MALICIOUS! Rwanda dismisses hacking private mobile phones of Ugandan officials amid fears of souring ties


Uganda Rwanda

President Museveni recently described the Uganda-Rwanda standoff as “these temporary things” and that they have no impact on Uganda’s economy. (PHOTO/Courtesy )

KIGALI — Dr. Vincent Biruta, Rwanda’s Minister of Foreign Affairs and International Cooperation has dismissed the hacking of Uganda’s high ranking officials’ mobile phones as “false accusations.”

Dr. Biruta also denied Rwanda does not use or have access to Pegasus— vehemently dismissing conducting any espionage activities on Ugandan security establishment and other high ranking officials close to President Museveni.

Biruta was reacting to fresh allegations of espionage activities by Kigali administration on Kampala after Rwanda came under intense fire with fresh evidence pinning President Paul Kagame-led country employing Israeli sophisticated software Pegasus to spy on high-ranking political figures and diplomats in Uganda, according to an investigation by The Washington Post, The Guardian, Le Monde and other outlets, based on a leaked list of 50,000 phone numbers.

Numbers of Uganda officials including former Chief of Defence Forces Gen David Muhoozi, former Foreign Affairs Minister Sam Kutesa and former Premier Dr Ruhakana Rugunda appeared on the leaked records, “indicating that they were potential targets of the software”, the inquiry said.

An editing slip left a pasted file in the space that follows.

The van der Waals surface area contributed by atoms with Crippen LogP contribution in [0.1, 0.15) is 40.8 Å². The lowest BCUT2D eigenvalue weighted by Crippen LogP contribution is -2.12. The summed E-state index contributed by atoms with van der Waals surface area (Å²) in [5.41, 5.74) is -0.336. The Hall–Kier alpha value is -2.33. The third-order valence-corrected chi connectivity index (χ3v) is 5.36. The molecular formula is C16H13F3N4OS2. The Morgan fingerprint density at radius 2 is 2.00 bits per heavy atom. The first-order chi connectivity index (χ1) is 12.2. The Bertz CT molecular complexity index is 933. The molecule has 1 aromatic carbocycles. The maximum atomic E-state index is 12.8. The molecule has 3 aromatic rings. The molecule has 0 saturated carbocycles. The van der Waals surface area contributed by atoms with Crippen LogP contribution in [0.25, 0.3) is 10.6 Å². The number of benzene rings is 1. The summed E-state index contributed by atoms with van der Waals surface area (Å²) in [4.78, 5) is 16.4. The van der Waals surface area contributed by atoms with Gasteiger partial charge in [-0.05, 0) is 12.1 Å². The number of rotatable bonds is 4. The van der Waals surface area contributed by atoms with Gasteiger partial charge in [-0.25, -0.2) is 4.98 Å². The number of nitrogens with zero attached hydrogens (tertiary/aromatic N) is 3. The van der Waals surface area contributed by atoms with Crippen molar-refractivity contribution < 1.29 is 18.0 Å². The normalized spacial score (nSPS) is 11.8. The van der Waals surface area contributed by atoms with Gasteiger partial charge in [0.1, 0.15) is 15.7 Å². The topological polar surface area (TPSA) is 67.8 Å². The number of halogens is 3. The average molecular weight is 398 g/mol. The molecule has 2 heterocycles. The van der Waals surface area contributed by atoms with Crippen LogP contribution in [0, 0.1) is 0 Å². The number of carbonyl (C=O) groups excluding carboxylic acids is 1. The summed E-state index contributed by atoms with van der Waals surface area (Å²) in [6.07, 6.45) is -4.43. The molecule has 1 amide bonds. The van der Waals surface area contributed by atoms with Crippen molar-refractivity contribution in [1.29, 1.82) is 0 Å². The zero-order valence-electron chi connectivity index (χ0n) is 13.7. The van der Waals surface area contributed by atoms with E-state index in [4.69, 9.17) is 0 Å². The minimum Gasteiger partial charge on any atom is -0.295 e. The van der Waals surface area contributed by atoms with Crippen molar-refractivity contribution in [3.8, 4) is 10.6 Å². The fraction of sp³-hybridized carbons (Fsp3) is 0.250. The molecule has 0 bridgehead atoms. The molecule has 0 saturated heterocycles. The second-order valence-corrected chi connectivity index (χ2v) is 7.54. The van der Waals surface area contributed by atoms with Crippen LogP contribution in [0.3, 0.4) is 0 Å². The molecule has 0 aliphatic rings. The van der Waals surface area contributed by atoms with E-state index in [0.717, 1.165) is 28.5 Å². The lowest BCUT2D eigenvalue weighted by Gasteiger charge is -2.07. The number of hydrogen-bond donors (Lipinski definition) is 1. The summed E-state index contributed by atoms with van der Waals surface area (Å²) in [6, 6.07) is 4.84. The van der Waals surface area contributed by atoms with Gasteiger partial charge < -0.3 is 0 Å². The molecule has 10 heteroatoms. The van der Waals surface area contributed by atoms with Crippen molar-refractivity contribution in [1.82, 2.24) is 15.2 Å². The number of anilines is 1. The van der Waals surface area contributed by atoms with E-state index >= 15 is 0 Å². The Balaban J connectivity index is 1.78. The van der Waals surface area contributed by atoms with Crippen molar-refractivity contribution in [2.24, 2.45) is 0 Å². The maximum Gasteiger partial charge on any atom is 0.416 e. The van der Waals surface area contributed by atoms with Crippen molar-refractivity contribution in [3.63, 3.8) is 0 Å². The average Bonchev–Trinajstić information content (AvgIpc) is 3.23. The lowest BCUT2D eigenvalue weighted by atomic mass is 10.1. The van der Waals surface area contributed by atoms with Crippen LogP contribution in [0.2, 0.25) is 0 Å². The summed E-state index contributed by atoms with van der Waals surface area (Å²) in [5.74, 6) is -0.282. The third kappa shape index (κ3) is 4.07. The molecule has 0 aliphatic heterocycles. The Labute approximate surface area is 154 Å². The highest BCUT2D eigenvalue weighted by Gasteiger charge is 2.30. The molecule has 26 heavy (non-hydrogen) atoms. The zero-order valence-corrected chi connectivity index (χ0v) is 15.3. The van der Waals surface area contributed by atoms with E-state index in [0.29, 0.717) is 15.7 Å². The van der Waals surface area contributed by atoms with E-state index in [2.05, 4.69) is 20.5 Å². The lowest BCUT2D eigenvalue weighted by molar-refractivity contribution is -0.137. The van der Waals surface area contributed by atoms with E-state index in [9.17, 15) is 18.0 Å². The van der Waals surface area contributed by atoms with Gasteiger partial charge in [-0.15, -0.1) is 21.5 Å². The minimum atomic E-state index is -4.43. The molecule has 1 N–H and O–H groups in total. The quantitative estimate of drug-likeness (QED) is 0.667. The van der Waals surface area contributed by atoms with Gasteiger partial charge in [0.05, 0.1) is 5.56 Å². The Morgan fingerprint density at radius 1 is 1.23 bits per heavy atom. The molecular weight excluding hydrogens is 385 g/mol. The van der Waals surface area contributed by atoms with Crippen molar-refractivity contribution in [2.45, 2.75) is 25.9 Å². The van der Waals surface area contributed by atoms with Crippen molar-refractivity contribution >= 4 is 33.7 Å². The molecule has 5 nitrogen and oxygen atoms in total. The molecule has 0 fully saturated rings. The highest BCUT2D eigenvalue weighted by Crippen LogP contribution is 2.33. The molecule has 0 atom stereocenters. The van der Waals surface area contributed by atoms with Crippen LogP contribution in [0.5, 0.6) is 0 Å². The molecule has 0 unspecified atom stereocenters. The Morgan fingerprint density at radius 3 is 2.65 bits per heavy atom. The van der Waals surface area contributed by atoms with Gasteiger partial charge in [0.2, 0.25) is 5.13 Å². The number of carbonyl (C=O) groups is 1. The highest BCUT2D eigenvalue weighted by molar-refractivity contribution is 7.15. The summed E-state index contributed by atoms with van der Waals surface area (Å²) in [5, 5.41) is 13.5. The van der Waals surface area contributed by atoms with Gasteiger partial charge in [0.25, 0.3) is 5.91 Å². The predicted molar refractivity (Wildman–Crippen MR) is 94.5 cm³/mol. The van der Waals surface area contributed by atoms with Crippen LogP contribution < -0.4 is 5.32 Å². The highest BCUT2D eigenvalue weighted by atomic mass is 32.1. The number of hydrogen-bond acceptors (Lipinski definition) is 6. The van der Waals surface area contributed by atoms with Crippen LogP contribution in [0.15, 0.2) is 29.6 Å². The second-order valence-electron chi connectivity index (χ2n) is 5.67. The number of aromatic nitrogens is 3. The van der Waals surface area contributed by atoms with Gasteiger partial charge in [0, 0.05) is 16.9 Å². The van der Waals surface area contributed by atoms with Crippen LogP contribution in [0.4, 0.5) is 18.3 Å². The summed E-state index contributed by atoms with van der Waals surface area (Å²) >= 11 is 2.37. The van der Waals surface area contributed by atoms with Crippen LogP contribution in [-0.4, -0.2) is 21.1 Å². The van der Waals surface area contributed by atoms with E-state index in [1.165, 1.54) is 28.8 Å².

Also targeted was External security boss, Joseph Ochwet, and National Unity Platform’s Fred Nyanzi Ssentamu, a brother to former presidential candidate Robert Kyagulanyi Ssentamu aka Bobi Wine.

The quantity and nature of the hacked conversations of top Ugandan officials remains unclear.

Defence spokesperson Brig Flavia Byekwaso said security would make an official statement after reading the report.

The earlier tension between the two neighbouring countries was defused following a meeting between President Museveni and his Rwanda counterpart Paul Kagame in 2019.

However, reliable sources say that following the meeting, diplomatic relations worsened since the two countries reneged on their earlier commitments as arrests and deportation of Rwandans by Uganda have increased ever since.

Since March, Ugandan authorities, especially in the border districts of Kabale, Kisoro and Kagadi have arrested several Rwandan nationals and deported them back to Rwanda.

Rwanda also accuses Uganda immigration officials of confiscating identity cards of Rwandese travelling to Uganda.

Kigali accuses Kampala of backing Rwandan dissidents seeking to destabilise Rwanda while Uganda, on the other hand, intensified its crackdown on Rwandans it says are on espionage missions in Uganda.

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